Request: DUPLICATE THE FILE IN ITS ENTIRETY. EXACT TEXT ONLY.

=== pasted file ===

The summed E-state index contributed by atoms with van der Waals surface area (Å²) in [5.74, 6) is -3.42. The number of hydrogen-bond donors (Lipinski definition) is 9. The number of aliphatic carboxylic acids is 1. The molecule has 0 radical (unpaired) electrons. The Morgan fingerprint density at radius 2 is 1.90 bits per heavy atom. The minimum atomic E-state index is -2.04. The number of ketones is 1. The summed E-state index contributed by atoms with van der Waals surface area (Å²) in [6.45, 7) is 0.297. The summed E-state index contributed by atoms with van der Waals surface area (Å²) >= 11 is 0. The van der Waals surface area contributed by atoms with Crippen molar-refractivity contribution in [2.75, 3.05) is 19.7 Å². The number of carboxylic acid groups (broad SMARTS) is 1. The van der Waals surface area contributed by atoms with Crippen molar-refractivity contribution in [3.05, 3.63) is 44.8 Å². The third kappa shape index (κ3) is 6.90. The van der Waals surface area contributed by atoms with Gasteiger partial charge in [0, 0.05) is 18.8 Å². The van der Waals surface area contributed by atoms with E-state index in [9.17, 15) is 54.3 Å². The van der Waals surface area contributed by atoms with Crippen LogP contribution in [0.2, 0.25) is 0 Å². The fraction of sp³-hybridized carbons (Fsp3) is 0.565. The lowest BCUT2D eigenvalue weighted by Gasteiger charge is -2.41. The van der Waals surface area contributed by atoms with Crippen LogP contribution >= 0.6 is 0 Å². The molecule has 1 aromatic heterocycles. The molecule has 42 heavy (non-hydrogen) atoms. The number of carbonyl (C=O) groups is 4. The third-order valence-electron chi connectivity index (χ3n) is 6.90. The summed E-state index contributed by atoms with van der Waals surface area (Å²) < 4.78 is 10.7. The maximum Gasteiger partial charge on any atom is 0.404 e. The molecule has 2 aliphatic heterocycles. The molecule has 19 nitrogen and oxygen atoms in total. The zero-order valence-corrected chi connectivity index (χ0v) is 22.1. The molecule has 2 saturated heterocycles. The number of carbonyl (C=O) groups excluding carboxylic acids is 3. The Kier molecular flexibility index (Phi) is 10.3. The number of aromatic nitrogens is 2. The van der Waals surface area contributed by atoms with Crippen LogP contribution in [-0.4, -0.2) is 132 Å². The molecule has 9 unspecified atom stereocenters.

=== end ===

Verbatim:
The summed E-state index contributed by atoms with van der Waals surface area (Å²) in [5.74, 6) is -3.42. The number of hydrogen-bond donors (Lipinski definition) is 9. The number of aliphatic carboxylic acids is 1. The molecule has 0 radical (unpaired) electrons. The Morgan fingerprint density at radius 2 is 1.90 bits per heavy atom. The minimum atomic E-state index is -2.04. The number of ketones is 1. The summed E-state index contributed by atoms with van der Waals surface area (Å²) in [6.45, 7) is 0.297. The summed E-state index contributed by atoms with van der Waals surface area (Å²) >= 11 is 0. The van der Waals surface area contributed by atoms with Crippen molar-refractivity contribution in [2.75, 3.05) is 19.7 Å². The number of carboxylic acid groups (broad SMARTS) is 1. The van der Waals surface area contributed by atoms with Crippen molar-refractivity contribution in [3.05, 3.63) is 44.8 Å². The third kappa shape index (κ3) is 6.90. The van der Waals surface area contributed by atoms with Gasteiger partial charge in [0, 0.05) is 18.8 Å². The van der Waals surface area contributed by atoms with E-state index in [9.17, 15) is 54.3 Å². The van der Waals surface area contributed by atoms with Crippen LogP contribution in [0.2, 0.25) is 0 Å². The fraction of sp³-hybridized carbons (Fsp3) is 0.565. The lowest BCUT2D eigenvalue weighted by Gasteiger charge is -2.41. The van der Waals surface area contributed by atoms with Crippen LogP contribution >= 0.6 is 0 Å². The molecule has 1 aromatic heterocycles. The molecule has 42 heavy (non-hydrogen) atoms. The number of carbonyl (C=O) groups is 4. The third-order valence-electron chi connectivity index (χ3n) is 6.90. The summed E-state index contributed by atoms with van der Waals surface area (Å²) < 4.78 is 10.7. The maximum Gasteiger partial charge on any atom is 0.404 e. The molecule has 2 aliphatic heterocycles. The molecule has 19 nitrogen and oxygen atoms in total. The zero-order valence-corrected chi connectivity index (χ0v) is 22.1. The molecule has 2 saturated heterocycles. The number of carbonyl (C=O) groups excluding carboxylic acids is 3. The Kier molecular flexibility index (Phi) is 10.3. The number of aromatic nitrogens is 2. The van der Waals surface area contributed by atoms with Crippen LogP contribution in [-0.4, -0.2) is 132 Å². The molecule has 9 unspecified atom stereocenters.